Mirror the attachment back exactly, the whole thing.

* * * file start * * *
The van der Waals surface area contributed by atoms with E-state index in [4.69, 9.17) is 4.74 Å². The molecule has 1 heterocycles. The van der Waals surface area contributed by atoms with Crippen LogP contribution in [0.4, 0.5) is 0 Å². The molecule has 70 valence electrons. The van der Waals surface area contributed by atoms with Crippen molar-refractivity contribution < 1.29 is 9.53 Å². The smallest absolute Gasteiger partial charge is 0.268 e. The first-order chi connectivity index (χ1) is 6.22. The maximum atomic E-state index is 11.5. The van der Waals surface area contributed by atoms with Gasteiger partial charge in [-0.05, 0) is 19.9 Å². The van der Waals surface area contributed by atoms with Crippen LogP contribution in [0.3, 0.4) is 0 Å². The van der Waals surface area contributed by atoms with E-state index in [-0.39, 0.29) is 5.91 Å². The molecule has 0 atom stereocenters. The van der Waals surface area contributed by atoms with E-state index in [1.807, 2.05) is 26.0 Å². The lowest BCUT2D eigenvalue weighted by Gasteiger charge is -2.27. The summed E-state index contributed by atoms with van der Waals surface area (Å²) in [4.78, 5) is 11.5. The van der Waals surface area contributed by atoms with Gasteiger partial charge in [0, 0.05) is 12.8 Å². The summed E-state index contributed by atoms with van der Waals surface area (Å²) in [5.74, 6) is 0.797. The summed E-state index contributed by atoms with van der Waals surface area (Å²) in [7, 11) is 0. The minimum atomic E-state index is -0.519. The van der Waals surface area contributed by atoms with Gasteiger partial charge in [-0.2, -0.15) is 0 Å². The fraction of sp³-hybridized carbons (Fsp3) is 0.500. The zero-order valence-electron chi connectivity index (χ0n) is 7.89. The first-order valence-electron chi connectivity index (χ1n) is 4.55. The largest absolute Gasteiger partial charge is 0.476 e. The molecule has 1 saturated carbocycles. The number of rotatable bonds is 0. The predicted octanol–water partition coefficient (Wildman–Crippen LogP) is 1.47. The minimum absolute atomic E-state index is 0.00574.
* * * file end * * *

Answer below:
The van der Waals surface area contributed by atoms with E-state index in [4.69, 9.17) is 4.74 Å². The molecule has 1 heterocycles. The van der Waals surface area contributed by atoms with Crippen LogP contribution in [0.4, 0.5) is 0 Å². The molecule has 70 valence electrons. The van der Waals surface area contributed by atoms with Crippen molar-refractivity contribution < 1.29 is 9.53 Å². The smallest absolute Gasteiger partial charge is 0.268 e. The first-order chi connectivity index (χ1) is 6.22. The maximum atomic E-state index is 11.5. The van der Waals surface area contributed by atoms with Gasteiger partial charge in [-0.05, 0) is 19.9 Å². The van der Waals surface area contributed by atoms with Crippen LogP contribution in [0.3, 0.4) is 0 Å². The van der Waals surface area contributed by atoms with E-state index in [-0.39, 0.29) is 5.91 Å². The molecule has 0 atom stereocenters. The van der Waals surface area contributed by atoms with E-state index in [1.807, 2.05) is 26.0 Å². The lowest BCUT2D eigenvalue weighted by Gasteiger charge is -2.27. The summed E-state index contributed by atoms with van der Waals surface area (Å²) in [4.78, 5) is 11.5. The van der Waals surface area contributed by atoms with Gasteiger partial charge in [0, 0.05) is 12.8 Å². The summed E-state index contributed by atoms with van der Waals surface area (Å²) in [5.74, 6) is 0.797. The summed E-state index contributed by atoms with van der Waals surface area (Å²) in [7, 11) is 0. The minimum atomic E-state index is -0.519. The van der Waals surface area contributed by atoms with Gasteiger partial charge in [-0.2, -0.15) is 0 Å². The fraction of sp³-hybridized carbons (Fsp3) is 0.500. The zero-order valence-electron chi connectivity index (χ0n) is 7.89. The first-order valence-electron chi connectivity index (χ1n) is 4.55. The largest absolute Gasteiger partial charge is 0.476 e. The molecule has 1 saturated carbocycles. The number of rotatable bonds is 0. The predicted octanol–water partition coefficient (Wildman–Crippen LogP) is 1.47. The minimum absolute atomic E-state index is 0.00574.